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Granting loans to partnerships – Controlling influence precludes favourable withholding tax rates

Taxpayers that enter into a loan arrangement with another person will be able to take advantage of a tax rate differential, which is mostly very pronounced, between withholding tax on capital gains and the taxpayer’s normal rate of income tax. However, it is imperative to be mindful of the closeness of the relationship with the persons in question.

To take advantage of the tax rate differential, person A could, for example, take out a loan, for the purchase of a rental property, with a different person B. This would mean that Person A could claim the debt interest as allowable deductions for costs in relation to their income from letting and, in this way, reduce the amount of income that is taxed at a normal rate. Person B however will only have to pay tax at a rate of 25% on the interest payment received. 

The German tax legislator has identified such tax structuring options and issued rules according to which the withholding tax rate of 25% would be precluded in cases where loan arrangements are between persons who are closely related to each other, insofar as the borrower is able to claim a deduction for the interest that is paid, as business expenses or as allowable deductions for costs in relation to their domestic (German) income. 

The Federal Fiscal Court (Bundesfinanzhof, BFH) recently considered who would be deemed to be “persons who are closely related to each other” within the meaning of this exclusion rule and set this out in its ruling of 28.9.2021 (case reference: VIII R 12/19). In the case in question, a married couple had issued a loan to a limited partnership [Kommanditgesellschaft, KG] and had wanted to pay tax on the resulting interest income at 25%. What proved to be problematic was the fact that the married couple had held a partnership interest in the KG when the loan commitment was given; however, this was no longer the case when the interest was paid because they had transferred their partnership interests to a family foundation. The local tax office assumed that there was a close relationship between the creditors (the married couple) and the debtor (the KG) and taxed the interest income at the normal rate.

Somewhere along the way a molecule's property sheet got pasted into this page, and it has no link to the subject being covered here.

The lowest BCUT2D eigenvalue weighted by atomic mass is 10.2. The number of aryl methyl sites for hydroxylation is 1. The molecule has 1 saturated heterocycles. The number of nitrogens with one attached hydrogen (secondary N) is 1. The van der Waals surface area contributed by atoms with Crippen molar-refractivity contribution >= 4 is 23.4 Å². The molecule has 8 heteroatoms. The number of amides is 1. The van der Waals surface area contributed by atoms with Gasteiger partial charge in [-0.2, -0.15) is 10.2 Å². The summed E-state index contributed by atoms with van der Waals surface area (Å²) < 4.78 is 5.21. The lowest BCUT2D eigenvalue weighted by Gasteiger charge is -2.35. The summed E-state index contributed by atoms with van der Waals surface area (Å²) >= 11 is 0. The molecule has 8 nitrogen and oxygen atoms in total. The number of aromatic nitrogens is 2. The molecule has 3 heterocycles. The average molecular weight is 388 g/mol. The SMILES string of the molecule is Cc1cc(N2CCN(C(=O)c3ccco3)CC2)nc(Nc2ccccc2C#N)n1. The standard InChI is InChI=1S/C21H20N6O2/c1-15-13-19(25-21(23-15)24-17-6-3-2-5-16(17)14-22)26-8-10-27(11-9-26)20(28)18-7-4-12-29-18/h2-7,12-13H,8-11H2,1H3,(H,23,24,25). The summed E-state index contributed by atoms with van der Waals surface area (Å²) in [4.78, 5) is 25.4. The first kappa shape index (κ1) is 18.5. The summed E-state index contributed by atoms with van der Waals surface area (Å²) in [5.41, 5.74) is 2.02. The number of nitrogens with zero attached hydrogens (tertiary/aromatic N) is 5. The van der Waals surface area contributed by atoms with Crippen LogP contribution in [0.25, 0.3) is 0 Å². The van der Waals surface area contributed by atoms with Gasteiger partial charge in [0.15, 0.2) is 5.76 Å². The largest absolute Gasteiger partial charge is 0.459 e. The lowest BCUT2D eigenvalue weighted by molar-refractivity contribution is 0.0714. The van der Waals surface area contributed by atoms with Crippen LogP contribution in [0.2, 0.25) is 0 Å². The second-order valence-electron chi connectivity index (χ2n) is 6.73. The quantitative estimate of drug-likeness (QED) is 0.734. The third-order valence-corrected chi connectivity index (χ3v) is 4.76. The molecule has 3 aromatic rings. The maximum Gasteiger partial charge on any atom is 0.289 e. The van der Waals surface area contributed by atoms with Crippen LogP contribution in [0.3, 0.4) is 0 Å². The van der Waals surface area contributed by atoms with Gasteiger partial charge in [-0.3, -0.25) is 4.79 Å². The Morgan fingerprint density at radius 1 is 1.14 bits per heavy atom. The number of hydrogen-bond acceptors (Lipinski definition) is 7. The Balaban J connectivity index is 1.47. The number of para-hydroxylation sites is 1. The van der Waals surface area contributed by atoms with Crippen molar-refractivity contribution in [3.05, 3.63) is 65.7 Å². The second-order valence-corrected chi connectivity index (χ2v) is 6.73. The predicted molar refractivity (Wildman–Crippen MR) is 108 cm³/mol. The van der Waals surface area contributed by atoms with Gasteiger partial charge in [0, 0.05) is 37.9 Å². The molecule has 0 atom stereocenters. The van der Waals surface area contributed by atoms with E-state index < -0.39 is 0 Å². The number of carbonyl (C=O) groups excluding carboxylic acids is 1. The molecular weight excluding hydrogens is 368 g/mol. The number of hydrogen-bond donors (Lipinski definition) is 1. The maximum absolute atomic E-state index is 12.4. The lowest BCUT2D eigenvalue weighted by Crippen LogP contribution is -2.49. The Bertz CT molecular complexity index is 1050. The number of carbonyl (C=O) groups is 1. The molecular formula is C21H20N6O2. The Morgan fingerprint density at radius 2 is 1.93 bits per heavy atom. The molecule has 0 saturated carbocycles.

Nevertheless, the BFH now allowed the married couple to pay at the rate for withholding tax and ruled that the relationship that had existed had not been sufficiently close. A close relationship could be presumed if, among other things, one of the persons involved was able to exert a controlling influence over the other person, or such influence from the outside affected both persons. In a partnership, a partner would only able to exert a controlling influence if their share of the voting rights that had been agreed for partner resolutions enabled them to outvote their co-partners. Furthermore, ‘de facto control’ could also be sufficient in that a partner could actually exert the respective pressure on other partners so that they would submit to this particular partner’s will. 

Result: In the case in question, in view of the position of the partners, there was no controlling relationship since the married couple no longer held partnership interests in the KG when the interest was paid. Admittedly, the married couple had transferred their partnership interests to a family foundation. In the opinion of the court, however, in view of the regulations at the foundation, this step had not resulted in direct control either. 

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